§ 5. Mr. Forman
asked the Secretary of State for Foreign and Commonwealth Affairs if he is now in a position to make a statement about progress towards a comprehensive test ban treaty.
§ Mr. Forman
Does the Foreign Secretary agree that the main outstanding problems are those of adequate verification of these tests and the wider participation by nations such as France and 1367 China, which will eventually have to be brought into the discussions? On the Soviet offer, which the Government welcome, does the Foreign Secretary not believe that it is now seen to be a little hollow, since it is evident that the Soviet Union was not planning to hold peaceful nuclear explosions for the three-year period in any case?
§ Dr. Owen
When I was in Moscow, Mr. Gromyko put very strongly to me the Soviet wish to have PNEs, and it has been a long-standing Soviet position that they need to have such explosions. I do not, therefore, think that I can agree with the hon. Member. This was a significant step forward for the Soviet Union. On the other part of the hon. Gentleman's question, verification is one of the central problems still to be resolved, and that will obviously be the subject of negotiation. As to the participation of other nuclear weapon States, that is a matter for them, but it is desirable that the agreement covers all nuclear weapon States.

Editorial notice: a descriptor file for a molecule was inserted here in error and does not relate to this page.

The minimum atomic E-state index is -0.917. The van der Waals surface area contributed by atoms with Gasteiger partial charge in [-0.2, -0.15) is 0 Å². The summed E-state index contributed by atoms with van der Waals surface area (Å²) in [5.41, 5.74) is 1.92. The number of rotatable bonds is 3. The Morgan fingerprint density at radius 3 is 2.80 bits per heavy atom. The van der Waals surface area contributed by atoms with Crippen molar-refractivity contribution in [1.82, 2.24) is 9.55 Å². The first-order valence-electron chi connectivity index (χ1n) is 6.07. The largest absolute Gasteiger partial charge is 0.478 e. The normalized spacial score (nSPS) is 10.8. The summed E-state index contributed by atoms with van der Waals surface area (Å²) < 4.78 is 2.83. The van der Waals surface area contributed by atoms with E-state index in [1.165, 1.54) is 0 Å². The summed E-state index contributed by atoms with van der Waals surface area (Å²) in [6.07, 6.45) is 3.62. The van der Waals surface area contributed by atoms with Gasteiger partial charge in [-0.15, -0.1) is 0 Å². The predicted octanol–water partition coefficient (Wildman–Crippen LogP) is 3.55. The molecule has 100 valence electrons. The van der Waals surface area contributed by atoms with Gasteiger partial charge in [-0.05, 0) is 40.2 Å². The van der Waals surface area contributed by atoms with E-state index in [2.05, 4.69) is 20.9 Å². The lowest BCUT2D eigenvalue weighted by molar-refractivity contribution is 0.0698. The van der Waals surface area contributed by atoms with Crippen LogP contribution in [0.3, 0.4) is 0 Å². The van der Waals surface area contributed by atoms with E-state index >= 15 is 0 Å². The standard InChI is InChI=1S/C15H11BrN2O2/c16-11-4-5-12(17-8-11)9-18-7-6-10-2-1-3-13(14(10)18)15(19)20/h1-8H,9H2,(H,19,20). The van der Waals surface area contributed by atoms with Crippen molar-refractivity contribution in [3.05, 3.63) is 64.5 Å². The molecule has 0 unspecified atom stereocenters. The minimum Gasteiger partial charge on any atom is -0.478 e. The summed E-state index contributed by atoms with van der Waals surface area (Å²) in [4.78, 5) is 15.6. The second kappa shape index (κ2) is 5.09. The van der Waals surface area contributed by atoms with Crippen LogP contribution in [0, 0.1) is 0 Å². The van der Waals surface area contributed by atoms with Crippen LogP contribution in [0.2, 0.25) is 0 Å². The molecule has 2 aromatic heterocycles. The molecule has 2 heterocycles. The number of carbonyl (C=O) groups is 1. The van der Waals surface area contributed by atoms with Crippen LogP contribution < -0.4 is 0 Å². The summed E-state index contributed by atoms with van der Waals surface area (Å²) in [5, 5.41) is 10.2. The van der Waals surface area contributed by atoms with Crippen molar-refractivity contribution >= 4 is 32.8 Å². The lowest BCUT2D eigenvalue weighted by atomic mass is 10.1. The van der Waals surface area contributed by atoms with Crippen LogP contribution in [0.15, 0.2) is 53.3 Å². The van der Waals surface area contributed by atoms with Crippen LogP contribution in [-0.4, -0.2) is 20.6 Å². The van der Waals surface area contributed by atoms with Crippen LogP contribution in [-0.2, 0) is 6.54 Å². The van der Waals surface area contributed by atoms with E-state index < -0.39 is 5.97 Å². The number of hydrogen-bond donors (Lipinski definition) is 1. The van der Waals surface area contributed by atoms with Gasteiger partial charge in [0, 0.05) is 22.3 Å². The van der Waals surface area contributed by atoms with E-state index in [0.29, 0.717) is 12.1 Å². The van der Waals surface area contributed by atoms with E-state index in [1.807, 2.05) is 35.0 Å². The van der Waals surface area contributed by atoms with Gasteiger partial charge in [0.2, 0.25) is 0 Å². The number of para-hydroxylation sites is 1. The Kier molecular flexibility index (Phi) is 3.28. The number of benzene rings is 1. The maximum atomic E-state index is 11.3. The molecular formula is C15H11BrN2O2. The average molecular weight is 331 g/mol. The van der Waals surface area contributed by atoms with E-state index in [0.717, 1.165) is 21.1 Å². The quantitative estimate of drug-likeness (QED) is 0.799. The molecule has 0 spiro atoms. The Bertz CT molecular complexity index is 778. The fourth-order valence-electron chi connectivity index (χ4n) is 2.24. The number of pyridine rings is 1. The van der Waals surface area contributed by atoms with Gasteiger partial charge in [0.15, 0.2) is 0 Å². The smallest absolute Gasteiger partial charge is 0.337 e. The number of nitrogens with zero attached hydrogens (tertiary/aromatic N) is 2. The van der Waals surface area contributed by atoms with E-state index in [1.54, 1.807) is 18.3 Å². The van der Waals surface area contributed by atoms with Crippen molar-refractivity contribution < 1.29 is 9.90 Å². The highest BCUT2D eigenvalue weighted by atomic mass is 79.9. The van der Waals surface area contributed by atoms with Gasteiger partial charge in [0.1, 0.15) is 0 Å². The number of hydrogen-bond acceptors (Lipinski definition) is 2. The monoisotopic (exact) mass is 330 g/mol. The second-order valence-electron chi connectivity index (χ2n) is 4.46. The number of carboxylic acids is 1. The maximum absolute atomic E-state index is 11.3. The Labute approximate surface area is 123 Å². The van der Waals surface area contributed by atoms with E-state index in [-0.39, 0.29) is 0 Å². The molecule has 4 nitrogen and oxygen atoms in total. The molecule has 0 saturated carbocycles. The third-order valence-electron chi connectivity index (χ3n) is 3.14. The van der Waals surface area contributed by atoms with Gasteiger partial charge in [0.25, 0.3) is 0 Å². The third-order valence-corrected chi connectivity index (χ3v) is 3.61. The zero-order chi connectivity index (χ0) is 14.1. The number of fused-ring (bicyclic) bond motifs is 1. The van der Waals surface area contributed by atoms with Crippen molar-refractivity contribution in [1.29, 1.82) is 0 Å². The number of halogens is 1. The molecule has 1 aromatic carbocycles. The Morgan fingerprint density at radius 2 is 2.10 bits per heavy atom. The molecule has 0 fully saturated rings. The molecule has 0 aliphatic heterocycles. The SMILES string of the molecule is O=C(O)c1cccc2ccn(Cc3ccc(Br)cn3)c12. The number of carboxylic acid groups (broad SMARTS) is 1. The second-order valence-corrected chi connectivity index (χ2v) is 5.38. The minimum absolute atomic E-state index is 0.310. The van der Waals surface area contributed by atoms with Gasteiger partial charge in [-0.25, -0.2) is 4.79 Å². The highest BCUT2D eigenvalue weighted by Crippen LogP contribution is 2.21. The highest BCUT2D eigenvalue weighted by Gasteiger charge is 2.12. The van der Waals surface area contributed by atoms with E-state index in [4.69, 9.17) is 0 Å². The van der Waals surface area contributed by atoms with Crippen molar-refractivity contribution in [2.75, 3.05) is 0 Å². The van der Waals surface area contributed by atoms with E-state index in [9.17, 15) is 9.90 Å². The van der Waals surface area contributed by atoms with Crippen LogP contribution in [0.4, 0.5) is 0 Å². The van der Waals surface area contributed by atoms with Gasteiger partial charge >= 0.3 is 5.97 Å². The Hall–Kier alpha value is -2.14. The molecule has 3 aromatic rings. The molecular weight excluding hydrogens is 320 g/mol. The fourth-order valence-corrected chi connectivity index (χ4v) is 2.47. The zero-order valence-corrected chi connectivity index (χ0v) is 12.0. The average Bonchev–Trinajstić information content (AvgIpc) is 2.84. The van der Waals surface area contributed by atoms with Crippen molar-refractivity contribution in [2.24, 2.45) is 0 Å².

§ Mr. James Lamond
In his statement on 2nd November Mr. Brezhnev also suggested that the Soviet Union was ready to reach agreement about a simultaneous halt in the production of nuclear weapons by all States. Has my right hon. Friend any comment to make on that proposal?
§ Dr. Owen
We remain ready to enter into any negotiations on our overall objective of comprehensive disarmament, and the cessation of new weapons systems would be extremely helpful. But this is very difficult to achieve and one must adopt a piecemeal approach, starting with a comprehensive test ban treaty.